By Brad Hubbard | @bradhubbard
Bowl season is over (outside of the National Title game which wouldn’t effect the numbers either way) and it was not a good one by any means. While some games were close and exciting too many of the “big bowl games” were blowouts and too many were just unnecessary. Is it safe to say that there are too many bowl games? Yep.
I am not an economics professor but it’s easy to see how the 2015-2016 bowl season fell short. When compared with the 2014-2015 bowl season, there was a drop off in competitive games or games that were decided by eight points or less (one possession). In 2014-2015, 19 of the 38 bowl games (50%) were one possession games while the 2015-2016 bowl season saw only 16 of the 41 bowl games (39%) decided by one possession.
Even more disappointing were the “big bowl games”. The New Year’s Six (NYS) games average score was 41.6-17.5. These are the “big” games? These were not even close. In fact one team (Michigan State) was shut out and another (Iowa) was down 35-0 at halftime thanks to Christian McCaffery who set yet another record this year.
There are a lot of theories about why these games were so lopsided but nothing conclusive.
On another front, as pointed out in an earlier post, there were three 5-7 teams that were allowed into bowl games. All three won ironically enough but the more unsettling event was the fact that conference foes had to face off against one another.
Colorado State played Mountain West rival Nevada in the NOVA Home Loans Arizona Bowl. A game that was broadcast on the American Sports Network. If it wasn’t for CampusInsiders.com live stream of the game, most die hard fans would have been unable to watch the game at all.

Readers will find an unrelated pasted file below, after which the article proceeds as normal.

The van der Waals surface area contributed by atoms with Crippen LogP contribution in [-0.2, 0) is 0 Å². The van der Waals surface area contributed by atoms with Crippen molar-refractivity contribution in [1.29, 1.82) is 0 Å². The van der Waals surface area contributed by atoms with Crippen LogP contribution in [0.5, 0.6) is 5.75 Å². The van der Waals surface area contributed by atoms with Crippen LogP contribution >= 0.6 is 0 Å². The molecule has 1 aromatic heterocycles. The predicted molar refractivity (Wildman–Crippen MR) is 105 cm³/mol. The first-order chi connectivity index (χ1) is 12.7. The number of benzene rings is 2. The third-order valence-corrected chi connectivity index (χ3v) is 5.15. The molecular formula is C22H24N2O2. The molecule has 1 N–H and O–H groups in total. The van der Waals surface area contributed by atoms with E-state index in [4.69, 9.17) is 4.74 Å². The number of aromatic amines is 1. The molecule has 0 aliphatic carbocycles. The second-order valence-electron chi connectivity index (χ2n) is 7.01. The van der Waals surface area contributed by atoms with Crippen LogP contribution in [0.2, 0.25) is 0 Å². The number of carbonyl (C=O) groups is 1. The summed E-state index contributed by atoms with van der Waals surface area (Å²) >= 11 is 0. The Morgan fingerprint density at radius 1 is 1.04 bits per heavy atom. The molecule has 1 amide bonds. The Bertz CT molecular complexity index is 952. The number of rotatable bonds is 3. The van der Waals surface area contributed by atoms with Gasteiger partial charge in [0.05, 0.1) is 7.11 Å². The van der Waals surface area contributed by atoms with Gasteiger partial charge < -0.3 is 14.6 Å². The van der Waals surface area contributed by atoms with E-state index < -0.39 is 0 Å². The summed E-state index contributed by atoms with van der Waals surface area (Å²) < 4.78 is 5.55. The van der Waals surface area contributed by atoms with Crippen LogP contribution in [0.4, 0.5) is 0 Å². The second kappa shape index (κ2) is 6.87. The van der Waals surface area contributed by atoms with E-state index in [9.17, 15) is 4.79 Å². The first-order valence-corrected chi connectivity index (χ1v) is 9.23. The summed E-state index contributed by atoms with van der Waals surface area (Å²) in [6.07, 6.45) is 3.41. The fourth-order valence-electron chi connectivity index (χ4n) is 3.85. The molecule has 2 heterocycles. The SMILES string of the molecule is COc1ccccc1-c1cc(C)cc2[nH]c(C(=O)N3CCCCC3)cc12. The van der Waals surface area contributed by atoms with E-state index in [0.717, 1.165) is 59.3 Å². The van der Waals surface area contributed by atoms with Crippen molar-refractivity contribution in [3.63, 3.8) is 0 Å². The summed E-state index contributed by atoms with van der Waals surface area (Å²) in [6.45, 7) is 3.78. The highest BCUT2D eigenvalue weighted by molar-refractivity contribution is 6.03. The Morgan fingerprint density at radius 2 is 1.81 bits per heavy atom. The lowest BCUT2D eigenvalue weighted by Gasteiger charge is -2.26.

Mountain West commissioner Craig Thompson called the matchup a “travesty”. He went on in a statement released by the Mountain West conference:
It is a travesty the Mountain West has been forced into this situation. Clearly, the system is broken. There is an excess of bowl games due in part to a disparate allocation of openings vs. conference bowl histories. The result is teams with sub-.500 records participating in bowl games. There is consensus change is needed and this year’s outcome must not be repeated.
It wasn’t all terrible. January 2nd featured four games and three of those were decided by one possession and one, the Valero Alamo Bowl, feature a 31 point comeback by TCU who went on to beat Oregon in three overtimes.
Appalachian State defeated Ohio on a last second field goal after scoring 24 points in the fourth quarter and Akron won their first ever bowl game with a 23-21 victory over Utah State in the Famous Idaho Potato Bowl.
So it wasn’t all bad but it should have been much, much better. One can only imaging that if there were less bowl games then we would see more competitive games. Yes some “deserving” 6-6 or 7-5 teams would be left out but if that’s the trade off for more entertaining bowl games then that seems like a fair trade.